What we thought was going to be an eternal mystery—what would Mark Frost and David Lynch have done with their creation if Twin Peaks had lasted longer than two seasons—was solved when Showtime brought the cult-classic drama and most of the original cast back for a third season in 2017.
Yet nothing will ever quite compare to how it all started 30 years ago, on April 8, 1990, when Twin Peaks' two-hour pilot premiered on ABC, posing the infamous question: Who killed Laura Palmer?
It wasn't easy to convince the network to put the decidedly different drama on the air at all, but the response, when it did, was fairly rapturous. The eight-episode first season was promptly nominated for 14 Emmys and won two, and it was named Best TV Series, Drama, at the Golden Globes the following year.
Dark, funny, endlessly surprising and ultimately way ahead of its time, the series didn't turn out to be everyone's cup of coffee and, after Laura's killer was revealed in the middle of season two, was canceled after 30 episodes.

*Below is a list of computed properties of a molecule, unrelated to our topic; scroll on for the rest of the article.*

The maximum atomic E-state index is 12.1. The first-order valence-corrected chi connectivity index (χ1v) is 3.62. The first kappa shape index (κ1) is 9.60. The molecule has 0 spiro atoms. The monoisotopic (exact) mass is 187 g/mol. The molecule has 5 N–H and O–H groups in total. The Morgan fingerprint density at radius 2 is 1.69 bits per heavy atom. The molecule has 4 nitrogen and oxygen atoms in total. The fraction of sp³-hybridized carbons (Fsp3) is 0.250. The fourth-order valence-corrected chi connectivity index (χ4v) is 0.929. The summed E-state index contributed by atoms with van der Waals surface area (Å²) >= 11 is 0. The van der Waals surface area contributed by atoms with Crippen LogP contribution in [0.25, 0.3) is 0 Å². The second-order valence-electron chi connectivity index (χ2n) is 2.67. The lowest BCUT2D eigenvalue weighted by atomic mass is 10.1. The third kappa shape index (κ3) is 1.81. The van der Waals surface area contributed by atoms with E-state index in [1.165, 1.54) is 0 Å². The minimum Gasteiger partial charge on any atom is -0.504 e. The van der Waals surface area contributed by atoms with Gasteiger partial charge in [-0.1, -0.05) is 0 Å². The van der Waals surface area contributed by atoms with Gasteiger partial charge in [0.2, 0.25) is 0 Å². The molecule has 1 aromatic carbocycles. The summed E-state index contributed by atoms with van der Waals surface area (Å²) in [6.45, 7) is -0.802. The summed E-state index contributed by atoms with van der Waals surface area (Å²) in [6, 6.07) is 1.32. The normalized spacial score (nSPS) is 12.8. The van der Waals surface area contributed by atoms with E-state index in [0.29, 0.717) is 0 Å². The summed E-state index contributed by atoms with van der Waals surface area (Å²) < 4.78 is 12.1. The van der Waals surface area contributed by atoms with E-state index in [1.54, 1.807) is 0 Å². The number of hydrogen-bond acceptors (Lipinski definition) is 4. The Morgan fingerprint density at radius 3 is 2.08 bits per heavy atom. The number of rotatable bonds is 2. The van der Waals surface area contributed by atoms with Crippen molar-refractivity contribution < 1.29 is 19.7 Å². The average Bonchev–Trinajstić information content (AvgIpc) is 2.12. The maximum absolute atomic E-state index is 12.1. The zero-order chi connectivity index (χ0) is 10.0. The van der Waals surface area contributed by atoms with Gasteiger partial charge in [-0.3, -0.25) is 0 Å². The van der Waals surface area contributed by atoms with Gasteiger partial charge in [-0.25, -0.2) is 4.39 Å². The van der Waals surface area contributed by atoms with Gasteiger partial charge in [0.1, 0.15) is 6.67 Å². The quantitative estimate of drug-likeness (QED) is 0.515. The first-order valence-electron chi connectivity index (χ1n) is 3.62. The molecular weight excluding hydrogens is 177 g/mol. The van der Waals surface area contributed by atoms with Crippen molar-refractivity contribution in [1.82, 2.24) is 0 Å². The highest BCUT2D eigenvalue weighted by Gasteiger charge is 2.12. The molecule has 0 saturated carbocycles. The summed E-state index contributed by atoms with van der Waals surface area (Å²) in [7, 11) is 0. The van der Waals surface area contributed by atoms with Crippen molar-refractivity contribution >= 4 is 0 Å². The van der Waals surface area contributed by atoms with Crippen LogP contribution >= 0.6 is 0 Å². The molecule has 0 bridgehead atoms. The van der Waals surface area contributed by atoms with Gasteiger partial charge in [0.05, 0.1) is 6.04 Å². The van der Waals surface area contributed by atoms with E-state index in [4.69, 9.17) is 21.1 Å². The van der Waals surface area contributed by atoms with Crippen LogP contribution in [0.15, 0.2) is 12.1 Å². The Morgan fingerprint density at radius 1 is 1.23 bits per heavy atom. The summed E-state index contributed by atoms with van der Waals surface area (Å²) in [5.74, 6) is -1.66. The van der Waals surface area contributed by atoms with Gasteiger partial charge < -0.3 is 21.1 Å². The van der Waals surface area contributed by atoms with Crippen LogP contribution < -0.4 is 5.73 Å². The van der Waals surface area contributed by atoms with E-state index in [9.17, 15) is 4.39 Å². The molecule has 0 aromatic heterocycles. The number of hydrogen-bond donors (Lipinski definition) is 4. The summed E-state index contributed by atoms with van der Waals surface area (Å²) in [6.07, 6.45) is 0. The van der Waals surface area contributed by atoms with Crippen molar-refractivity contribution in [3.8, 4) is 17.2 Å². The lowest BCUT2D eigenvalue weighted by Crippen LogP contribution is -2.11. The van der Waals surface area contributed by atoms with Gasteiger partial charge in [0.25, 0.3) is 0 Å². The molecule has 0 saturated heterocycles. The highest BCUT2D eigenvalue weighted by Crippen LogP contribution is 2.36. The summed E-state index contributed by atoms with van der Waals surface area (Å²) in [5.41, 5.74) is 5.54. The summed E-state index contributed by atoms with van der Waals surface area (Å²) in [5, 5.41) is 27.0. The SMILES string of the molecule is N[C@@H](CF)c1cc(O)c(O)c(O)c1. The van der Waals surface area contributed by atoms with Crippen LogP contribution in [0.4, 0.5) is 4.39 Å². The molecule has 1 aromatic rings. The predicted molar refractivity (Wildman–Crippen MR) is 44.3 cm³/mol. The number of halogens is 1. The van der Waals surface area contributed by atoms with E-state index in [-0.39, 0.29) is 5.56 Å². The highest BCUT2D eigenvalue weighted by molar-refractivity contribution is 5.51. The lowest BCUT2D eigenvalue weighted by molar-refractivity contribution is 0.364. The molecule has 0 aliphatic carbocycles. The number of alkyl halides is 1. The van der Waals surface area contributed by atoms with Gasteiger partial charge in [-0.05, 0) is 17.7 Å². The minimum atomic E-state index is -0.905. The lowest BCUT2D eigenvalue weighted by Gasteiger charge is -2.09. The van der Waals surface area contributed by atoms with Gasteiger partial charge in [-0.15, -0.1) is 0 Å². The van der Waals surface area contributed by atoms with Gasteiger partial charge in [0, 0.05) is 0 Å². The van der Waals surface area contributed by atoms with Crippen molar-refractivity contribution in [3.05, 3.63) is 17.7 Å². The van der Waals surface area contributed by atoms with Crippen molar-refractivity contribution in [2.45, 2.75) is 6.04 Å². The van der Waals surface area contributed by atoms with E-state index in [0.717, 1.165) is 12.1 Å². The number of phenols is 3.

But it endured in the hearts and minds of superfans everywhere (a fanzine called Wrapped in Plastic published for 12 years, and now you can read all the issues online), and armchair analysis has been consuming the internet ever since.
So in honor of this damn fine show about murder, secrets, betrayal, love, family and hallucinatory dreams in a small town where it turns out nobody really knows each other, here are some secrets we dug up about the making of Twin Peaks:
All 30 episodes of Twin Peaks are streaming on Hulu.